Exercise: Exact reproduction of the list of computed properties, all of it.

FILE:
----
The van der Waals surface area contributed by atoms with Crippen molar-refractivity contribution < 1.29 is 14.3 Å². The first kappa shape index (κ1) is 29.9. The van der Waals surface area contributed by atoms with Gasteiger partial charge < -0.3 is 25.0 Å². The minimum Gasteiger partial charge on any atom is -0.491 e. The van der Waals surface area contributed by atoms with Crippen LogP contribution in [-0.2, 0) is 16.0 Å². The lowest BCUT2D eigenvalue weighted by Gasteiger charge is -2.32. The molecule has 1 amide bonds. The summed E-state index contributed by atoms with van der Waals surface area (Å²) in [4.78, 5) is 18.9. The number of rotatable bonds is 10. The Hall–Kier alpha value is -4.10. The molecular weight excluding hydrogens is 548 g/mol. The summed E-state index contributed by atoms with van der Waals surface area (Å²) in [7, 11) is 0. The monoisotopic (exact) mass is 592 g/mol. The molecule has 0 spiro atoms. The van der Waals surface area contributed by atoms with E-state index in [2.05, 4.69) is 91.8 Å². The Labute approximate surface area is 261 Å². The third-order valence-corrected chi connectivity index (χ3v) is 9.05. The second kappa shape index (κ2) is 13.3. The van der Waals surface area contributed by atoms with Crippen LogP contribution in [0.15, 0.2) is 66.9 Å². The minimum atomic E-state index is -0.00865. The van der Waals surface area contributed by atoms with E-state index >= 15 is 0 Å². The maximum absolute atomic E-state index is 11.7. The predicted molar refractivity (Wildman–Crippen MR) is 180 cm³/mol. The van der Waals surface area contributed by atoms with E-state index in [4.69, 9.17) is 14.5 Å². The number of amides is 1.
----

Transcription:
The van der Waals surface area contributed by atoms with Crippen molar-refractivity contribution < 1.29 is 14.3 Å². The first kappa shape index (κ1) is 29.9. The van der Waals surface area contributed by atoms with Gasteiger partial charge < -0.3 is 25.0 Å². The minimum Gasteiger partial charge on any atom is -0.491 e. The van der Waals surface area contributed by atoms with Crippen LogP contribution in [-0.2, 0) is 16.0 Å². The lowest BCUT2D eigenvalue weighted by Gasteiger charge is -2.32. The molecule has 1 amide bonds. The summed E-state index contributed by atoms with van der Waals surface area (Å²) in [4.78, 5) is 18.9. The number of rotatable bonds is 10. The Hall–Kier alpha value is -4.10. The molecular weight excluding hydrogens is 548 g/mol. The summed E-state index contributed by atoms with van der Waals surface area (Å²) in [7, 11) is 0. The monoisotopic (exact) mass is 592 g/mol. The molecule has 0 spiro atoms. The van der Waals surface area contributed by atoms with E-state index in [2.05, 4.69) is 91.8 Å². The Labute approximate surface area is 261 Å². The third-order valence-corrected chi connectivity index (χ3v) is 9.05. The second kappa shape index (κ2) is 13.3. The van der Waals surface area contributed by atoms with Crippen LogP contribution in [0.15, 0.2) is 66.9 Å². The minimum atomic E-state index is -0.00865. The van der Waals surface area contributed by atoms with E-state index >= 15 is 0 Å². The maximum absolute atomic E-state index is 11.7. The predicted molar refractivity (Wildman–Crippen MR) is 180 cm³/mol. The van der Waals surface area contributed by atoms with E-state index in [4.69, 9.17) is 14.5 Å². The number of amides is 1.